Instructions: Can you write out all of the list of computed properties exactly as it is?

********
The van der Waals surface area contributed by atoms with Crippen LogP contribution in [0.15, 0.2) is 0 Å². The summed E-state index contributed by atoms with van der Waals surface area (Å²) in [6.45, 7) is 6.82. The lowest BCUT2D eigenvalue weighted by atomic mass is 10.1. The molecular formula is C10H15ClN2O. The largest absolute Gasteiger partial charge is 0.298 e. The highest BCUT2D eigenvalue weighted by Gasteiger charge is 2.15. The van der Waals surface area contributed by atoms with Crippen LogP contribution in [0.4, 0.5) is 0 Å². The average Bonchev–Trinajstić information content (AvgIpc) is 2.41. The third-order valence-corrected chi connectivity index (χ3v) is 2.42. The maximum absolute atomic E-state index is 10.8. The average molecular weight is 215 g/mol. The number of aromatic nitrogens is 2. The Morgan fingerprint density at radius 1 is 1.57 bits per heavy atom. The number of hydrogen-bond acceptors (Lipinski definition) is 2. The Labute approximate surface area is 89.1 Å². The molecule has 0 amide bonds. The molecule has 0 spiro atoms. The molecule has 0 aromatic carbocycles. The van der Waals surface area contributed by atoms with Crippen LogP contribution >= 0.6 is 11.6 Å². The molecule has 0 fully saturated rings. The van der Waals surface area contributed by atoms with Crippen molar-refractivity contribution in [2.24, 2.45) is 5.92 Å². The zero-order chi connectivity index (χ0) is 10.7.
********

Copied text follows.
The van der Waals surface area contributed by atoms with Crippen LogP contribution in [0.15, 0.2) is 0 Å². The summed E-state index contributed by atoms with van der Waals surface area (Å²) in [6.45, 7) is 6.82. The lowest BCUT2D eigenvalue weighted by atomic mass is 10.1. The molecular formula is C10H15ClN2O. The largest absolute Gasteiger partial charge is 0.298 e. The highest BCUT2D eigenvalue weighted by Gasteiger charge is 2.15. The van der Waals surface area contributed by atoms with Crippen LogP contribution in [0.4, 0.5) is 0 Å². The average Bonchev–Trinajstić information content (AvgIpc) is 2.41. The third-order valence-corrected chi connectivity index (χ3v) is 2.42. The maximum absolute atomic E-state index is 10.8. The average molecular weight is 215 g/mol. The number of aromatic nitrogens is 2. The Morgan fingerprint density at radius 1 is 1.57 bits per heavy atom. The number of hydrogen-bond acceptors (Lipinski definition) is 2. The Labute approximate surface area is 89.1 Å². The molecule has 0 amide bonds. The molecule has 0 spiro atoms. The molecule has 0 aromatic carbocycles. The van der Waals surface area contributed by atoms with Crippen LogP contribution >= 0.6 is 11.6 Å². The molecule has 0 fully saturated rings. The van der Waals surface area contributed by atoms with Crippen molar-refractivity contribution in [2.24, 2.45) is 5.92 Å². The zero-order chi connectivity index (χ0) is 10.7.